The political economy of U.S. alternative press : case studies of The nation and The Texas observer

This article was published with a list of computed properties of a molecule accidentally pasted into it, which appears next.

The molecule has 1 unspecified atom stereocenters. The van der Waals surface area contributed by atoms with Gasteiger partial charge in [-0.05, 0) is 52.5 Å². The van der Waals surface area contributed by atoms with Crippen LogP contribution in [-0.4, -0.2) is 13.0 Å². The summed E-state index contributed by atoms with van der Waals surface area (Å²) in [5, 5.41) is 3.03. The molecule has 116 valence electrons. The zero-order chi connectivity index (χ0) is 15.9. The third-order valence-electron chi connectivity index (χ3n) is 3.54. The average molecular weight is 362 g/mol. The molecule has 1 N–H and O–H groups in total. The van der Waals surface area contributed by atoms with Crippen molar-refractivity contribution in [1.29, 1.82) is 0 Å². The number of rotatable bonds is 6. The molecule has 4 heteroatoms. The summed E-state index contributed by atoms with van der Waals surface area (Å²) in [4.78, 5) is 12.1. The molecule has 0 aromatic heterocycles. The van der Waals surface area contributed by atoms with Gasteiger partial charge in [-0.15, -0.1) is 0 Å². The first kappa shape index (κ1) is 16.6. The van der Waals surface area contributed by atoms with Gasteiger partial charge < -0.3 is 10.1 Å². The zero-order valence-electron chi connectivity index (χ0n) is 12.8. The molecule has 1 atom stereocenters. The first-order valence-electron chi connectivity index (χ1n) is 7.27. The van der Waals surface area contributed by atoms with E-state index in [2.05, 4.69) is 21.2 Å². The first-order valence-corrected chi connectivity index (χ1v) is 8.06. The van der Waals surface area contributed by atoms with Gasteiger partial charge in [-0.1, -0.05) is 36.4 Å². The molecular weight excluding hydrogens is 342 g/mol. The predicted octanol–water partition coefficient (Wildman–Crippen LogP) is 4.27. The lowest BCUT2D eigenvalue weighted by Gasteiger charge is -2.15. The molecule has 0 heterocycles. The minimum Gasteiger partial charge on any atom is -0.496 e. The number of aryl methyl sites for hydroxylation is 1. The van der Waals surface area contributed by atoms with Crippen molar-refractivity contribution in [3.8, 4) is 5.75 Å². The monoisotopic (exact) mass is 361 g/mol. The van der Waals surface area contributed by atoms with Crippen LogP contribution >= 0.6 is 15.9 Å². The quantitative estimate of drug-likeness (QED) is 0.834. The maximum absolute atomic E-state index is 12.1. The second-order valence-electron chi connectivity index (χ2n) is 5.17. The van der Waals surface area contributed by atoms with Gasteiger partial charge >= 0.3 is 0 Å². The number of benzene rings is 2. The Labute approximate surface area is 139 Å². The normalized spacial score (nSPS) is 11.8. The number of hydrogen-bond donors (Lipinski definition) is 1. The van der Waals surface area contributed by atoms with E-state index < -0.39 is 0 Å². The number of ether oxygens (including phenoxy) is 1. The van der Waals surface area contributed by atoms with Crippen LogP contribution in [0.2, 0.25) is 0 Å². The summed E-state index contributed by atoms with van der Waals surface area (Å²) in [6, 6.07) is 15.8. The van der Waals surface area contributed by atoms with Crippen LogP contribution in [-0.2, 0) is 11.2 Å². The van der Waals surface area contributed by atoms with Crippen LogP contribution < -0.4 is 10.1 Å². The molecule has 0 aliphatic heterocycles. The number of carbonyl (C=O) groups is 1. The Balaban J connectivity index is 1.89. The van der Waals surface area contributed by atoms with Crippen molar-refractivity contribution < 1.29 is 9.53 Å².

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Throughout the history, U.S. alternative press has published against the grain of mainstream media and politics and on tight budgets. In fact, it remains the political economic dilemma for any critical media project that the financial resources it needs are in the same capitalism society it criticizes. Using a political economy approach, this thesis examined how political economic factors including ownership models, means of support and the government role influence the balance between the editorial goals and business performance of the two alternative or independent publications: The Nation, a privately-owned newsmagazine providing critical opinions and investigative journalism on nationwide issues, and The Texas Observer, a 501(c) (3) nonprofit biweekly covering stories ignored by the mainstream press in the state of Texas. Through in-depth interviews with staffers of the two publications and primary and second sources analysis, this thesis demonstrates the tension between editorial ideals and financial needs that are affected by several political economic factors. It also shows that both alternative papers are committed to democratic altruism and watchdog journalism whenever they deal with political economic pressures.